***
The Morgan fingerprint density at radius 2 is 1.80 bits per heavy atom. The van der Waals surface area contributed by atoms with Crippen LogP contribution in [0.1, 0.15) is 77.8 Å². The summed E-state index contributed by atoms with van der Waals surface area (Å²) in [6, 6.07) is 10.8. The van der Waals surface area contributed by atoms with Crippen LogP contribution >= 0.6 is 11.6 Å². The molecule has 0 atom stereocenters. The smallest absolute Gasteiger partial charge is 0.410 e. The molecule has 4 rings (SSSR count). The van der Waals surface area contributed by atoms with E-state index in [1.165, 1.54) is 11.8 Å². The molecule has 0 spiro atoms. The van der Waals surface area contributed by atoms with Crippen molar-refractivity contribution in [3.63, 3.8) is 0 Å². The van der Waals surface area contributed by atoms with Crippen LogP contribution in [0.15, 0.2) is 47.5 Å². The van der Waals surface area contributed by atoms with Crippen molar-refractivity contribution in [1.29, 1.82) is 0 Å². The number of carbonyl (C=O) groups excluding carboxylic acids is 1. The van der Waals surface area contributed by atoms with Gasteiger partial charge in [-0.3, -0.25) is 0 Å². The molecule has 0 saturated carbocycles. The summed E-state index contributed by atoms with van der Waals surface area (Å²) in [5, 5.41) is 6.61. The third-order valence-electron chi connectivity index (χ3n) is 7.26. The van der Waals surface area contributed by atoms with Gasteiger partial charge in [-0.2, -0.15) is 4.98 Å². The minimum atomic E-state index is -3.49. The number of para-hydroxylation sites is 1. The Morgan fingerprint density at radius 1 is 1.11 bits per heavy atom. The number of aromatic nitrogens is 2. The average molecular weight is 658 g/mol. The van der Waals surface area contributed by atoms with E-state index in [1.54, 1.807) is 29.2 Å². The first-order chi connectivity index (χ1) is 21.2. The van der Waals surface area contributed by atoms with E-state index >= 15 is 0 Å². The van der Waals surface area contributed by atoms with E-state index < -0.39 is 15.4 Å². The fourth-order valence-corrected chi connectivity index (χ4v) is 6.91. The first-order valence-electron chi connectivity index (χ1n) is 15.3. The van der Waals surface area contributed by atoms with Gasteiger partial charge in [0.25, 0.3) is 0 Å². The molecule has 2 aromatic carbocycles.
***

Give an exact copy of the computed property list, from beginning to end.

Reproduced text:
The Morgan fingerprint density at radius 2 is 1.80 bits per heavy atom. The van der Waals surface area contributed by atoms with Crippen LogP contribution in [0.1, 0.15) is 77.8 Å². The summed E-state index contributed by atoms with van der Waals surface area (Å²) in [6, 6.07) is 10.8. The van der Waals surface area contributed by atoms with Crippen LogP contribution >= 0.6 is 11.6 Å². The molecule has 0 atom stereocenters. The smallest absolute Gasteiger partial charge is 0.410 e. The molecule has 4 rings (SSSR count). The van der Waals surface area contributed by atoms with E-state index in [1.165, 1.54) is 11.8 Å². The molecule has 0 spiro atoms. The van der Waals surface area contributed by atoms with Crippen molar-refractivity contribution in [3.63, 3.8) is 0 Å². The van der Waals surface area contributed by atoms with Crippen LogP contribution in [0.15, 0.2) is 47.5 Å². The van der Waals surface area contributed by atoms with Crippen molar-refractivity contribution in [1.29, 1.82) is 0 Å². The number of carbonyl (C=O) groups excluding carboxylic acids is 1. The van der Waals surface area contributed by atoms with Gasteiger partial charge in [-0.3, -0.25) is 0 Å². The molecule has 0 saturated carbocycles. The summed E-state index contributed by atoms with van der Waals surface area (Å²) in [5, 5.41) is 6.61. The third-order valence-electron chi connectivity index (χ3n) is 7.26. The van der Waals surface area contributed by atoms with Gasteiger partial charge in [-0.2, -0.15) is 4.98 Å². The minimum atomic E-state index is -3.49. The number of para-hydroxylation sites is 1. The Morgan fingerprint density at radius 1 is 1.11 bits per heavy atom. The number of aromatic nitrogens is 2. The average molecular weight is 658 g/mol. The van der Waals surface area contributed by atoms with E-state index in [1.54, 1.807) is 29.2 Å². The first-order chi connectivity index (χ1) is 21.2. The van der Waals surface area contributed by atoms with E-state index >= 15 is 0 Å². The van der Waals surface area contributed by atoms with E-state index < -0.39 is 15.4 Å². The fourth-order valence-corrected chi connectivity index (χ4v) is 6.91. The first-order valence-electron chi connectivity index (χ1n) is 15.3. The van der Waals surface area contributed by atoms with Gasteiger partial charge in [0.25, 0.3) is 0 Å². The molecule has 2 aromatic carbocycles.